Sunday, January 2, 2011

Mira Bartók

From a Q & A with Mira Bartók, author of the new memoir, The Memory Palace:

How difficult was it to write your memoir? When it ends, your memory is still a problem for you.

It was really hard. It was hard in a lot of ways. I think it was probably the hardest project I'll ever do, or will have done, but you never know. It was hard emotionally sometimes, but also in terms of memory. In some ways it was not as difficult as people might think, because I kept years of journals and so a lot events from the past or interactions with people I might have forgotten about, I had written down, and I also kept sketchbooks, so I kept track of things I saw. In that sense there were a lot of things that I could go to my little archives for, but as far as remembering what I wrote each day--that was a challenge because I'd write something, and if I let more than a day slip by without going back to it, I'd no memory of writing that thing. It's like every day was Groundhog Day. Until I got a system down I would basically start rewriting a chapter and not know I was doing it, even if it was only the next day. It was very frustrating and upsetting. I would misplace things, and for someone who likes (and needs) some semblance of order, it was not fun. So I ended up constructing a cabinet with slots for chapters and labeled every drawer, sort of like a cabinet of curiosities. I thought, what can I use from my past life in museums in ordering this book, so that's what I did, and every single time I wrote something I printed it out, or if I wrote notes by hand or came across an image I wanted to use, before the day was over I placed it all in the slot for that chapter. And the other thing I did--before I went to bed every single night, and I'm talking about every single night and I'm not kidding--I went over every chapter in my head, every quote that I started the chapter with, and tried to remember who wrote the quote, tried to remember how I began the chapter and how I ended the chapter and tried to remember what little snippet from my mother's diary that I used. That was after I had finished my first draft; I very rarely remembered all these things before I went to sleep, but I tried. I had to create systems in order to remember. And I was more interested in the mis-remembrance of things, so I checked a lot of things with my own past experiences in journals, but I didn't want to go around and interview everyone I knew. I already doubted myself enough, so I thought, why not ...[read on]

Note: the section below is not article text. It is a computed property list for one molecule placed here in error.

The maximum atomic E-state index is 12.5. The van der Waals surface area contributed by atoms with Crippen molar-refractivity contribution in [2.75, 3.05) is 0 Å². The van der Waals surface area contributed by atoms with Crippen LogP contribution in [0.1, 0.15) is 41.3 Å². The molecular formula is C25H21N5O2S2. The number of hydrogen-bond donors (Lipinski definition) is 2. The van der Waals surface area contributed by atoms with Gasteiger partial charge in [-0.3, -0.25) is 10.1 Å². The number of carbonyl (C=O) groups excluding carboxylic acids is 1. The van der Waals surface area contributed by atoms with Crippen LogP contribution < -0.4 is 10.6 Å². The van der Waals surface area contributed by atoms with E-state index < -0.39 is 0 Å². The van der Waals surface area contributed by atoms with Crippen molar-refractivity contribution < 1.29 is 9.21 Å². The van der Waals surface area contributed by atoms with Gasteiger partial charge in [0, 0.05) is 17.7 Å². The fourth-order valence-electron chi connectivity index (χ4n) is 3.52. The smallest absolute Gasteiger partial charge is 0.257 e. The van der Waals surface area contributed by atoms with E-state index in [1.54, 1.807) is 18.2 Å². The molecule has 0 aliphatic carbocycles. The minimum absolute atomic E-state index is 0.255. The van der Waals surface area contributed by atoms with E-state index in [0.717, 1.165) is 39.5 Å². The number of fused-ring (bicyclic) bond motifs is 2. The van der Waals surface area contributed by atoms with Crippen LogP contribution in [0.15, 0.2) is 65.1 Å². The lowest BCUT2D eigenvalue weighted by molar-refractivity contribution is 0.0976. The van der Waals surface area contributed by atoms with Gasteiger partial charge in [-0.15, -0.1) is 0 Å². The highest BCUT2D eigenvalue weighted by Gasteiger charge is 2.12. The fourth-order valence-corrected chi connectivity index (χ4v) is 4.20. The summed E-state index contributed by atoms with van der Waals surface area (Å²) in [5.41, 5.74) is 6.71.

--Marshal Zeringue